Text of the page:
How President Obama can make things Right with Cuba
As reported in the Pan-American Post, for the first time since the series of summit meetings (Summit of the Americas) began in 1994, Cuba looks set to participate in the 2015 Summit of the Americas in Panama.
And while Washington has publicly voiced displeasure at the development, Panamanian officials say the United States has privately signaled its acceptance of Cuba’s attendance.
The fact that the coalition of member states even has to get “permission” from the U.S. is ridiculous. Especially considering that the U.S. has consistently cited an 2001 agreement which mandated that a strict respect for the democratic system was a necessary condition for attendance. Talk about lobbing boulders from inside the walls of a glass house.
Fortunately, it looks like Cuba will be represented this year, as it should be. But it’ll be interesting to see what the agenda looks like, and how President Obama reacts to two issues that I believe will be front and center.
Democracy, Human Rights and Hypocrisy
The first is the United States’ continued war on drugs. Not only has this war cost U.S. taxpayers more than $1 trillion, but countless lives both within and outside our borders. There are some Latin American countries that have voiced support of focusing less on counter-narcotics policies and more on public health as a response to failed drug policies of the past. This is a rational and intelligent response, yet it’s one that U.S. leaders can’t seem to grasp.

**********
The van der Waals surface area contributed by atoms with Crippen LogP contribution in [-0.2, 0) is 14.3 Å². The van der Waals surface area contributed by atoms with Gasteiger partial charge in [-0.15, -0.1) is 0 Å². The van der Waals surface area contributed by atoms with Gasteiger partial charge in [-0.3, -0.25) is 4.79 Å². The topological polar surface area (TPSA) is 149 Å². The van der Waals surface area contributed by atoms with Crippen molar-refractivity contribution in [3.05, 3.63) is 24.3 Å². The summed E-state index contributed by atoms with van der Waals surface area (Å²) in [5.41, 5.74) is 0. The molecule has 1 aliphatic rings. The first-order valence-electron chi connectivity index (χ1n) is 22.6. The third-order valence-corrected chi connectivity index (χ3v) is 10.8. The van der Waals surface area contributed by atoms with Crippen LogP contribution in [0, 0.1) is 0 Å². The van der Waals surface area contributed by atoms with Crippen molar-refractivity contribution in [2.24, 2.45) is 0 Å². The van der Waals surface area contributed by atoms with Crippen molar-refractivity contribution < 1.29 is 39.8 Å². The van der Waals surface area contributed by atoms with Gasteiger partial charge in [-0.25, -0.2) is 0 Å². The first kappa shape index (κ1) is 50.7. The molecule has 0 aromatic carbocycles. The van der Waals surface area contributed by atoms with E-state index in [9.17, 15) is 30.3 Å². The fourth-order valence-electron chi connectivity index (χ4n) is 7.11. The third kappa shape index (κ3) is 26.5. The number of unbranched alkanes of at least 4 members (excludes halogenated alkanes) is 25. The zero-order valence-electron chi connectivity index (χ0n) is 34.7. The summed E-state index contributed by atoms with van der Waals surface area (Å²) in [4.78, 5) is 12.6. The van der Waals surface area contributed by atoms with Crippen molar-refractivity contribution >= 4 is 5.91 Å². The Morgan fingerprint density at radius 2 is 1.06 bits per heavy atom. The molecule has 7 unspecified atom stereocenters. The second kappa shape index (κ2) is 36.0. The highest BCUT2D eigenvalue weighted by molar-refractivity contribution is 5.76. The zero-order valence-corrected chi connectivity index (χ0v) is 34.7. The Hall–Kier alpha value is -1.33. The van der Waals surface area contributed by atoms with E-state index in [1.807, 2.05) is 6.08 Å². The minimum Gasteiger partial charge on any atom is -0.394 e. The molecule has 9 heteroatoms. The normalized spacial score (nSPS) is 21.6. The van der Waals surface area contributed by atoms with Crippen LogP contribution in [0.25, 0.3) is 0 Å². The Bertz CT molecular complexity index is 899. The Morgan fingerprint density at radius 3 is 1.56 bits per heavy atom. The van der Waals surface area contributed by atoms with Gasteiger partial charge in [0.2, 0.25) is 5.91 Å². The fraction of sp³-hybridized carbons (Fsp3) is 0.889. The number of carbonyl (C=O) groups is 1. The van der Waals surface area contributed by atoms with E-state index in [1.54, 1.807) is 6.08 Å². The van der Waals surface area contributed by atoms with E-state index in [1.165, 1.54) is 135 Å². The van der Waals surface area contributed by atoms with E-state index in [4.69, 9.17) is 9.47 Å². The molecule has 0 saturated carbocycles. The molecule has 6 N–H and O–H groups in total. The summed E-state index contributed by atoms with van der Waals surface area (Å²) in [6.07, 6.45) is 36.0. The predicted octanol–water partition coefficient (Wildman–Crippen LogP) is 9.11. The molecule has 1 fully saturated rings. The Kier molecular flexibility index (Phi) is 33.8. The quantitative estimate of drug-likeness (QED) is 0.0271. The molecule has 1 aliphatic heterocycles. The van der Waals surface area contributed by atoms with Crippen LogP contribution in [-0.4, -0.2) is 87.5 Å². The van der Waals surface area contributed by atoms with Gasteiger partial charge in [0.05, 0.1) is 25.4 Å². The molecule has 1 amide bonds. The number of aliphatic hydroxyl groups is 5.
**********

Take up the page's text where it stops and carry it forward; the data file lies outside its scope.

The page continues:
Whether this is intentional as a way to reward political donors from the private prison industry and law enforcement unions or it’s unintentional and simply highlights the incompetence of many of our elected leaders is unknown.
But if President Obama really wants to create stronger relationships with our neighbors to the south, he would be wise to work with the Latin American community instead of against it.
The other issue is, obviously, the Cuba embargo. I don’t know if this will be a recognized point of discussion or something that simply goes down behind the scenes, but the United States’ embargo against Cuba is one of the worst policies ever to be implemented. Not only has it failed miserably, but it’s done an enormous amount of economic and social harm to the good people of that island nation.
Ironically, Secretary of State John Kerry told reporters that the 2015 summit would focus on democracy and human rights. If you want a perfect example of human rights violations, look no further than the Cuba embargo.
The Will of the People
I get that this embargo is still in place simply to placate a dying breed of politicians and voters. But most folks in the United States want to see the embargo come to an end while rebuilding relations with Cuba. This is the will of the people.
The 2015 Summit of Americas represents the perfect platform for President Obama to take a stand for freedom and human rights. But I’m not holding my breath because last week, President Obama renewed his authority under the Trading With the Enemy Act to extend the U.S. trade embargo on Cuba for another year.
Although this directive is really just an administrative procedure, it still sends the message that bureaucratic buffoonery and partisan nonsense trump rational thought and free markets. And that’s an unfortunate tragedy for all of us.
By Jeff Siegel, Liberty Briefing
September 9, 2014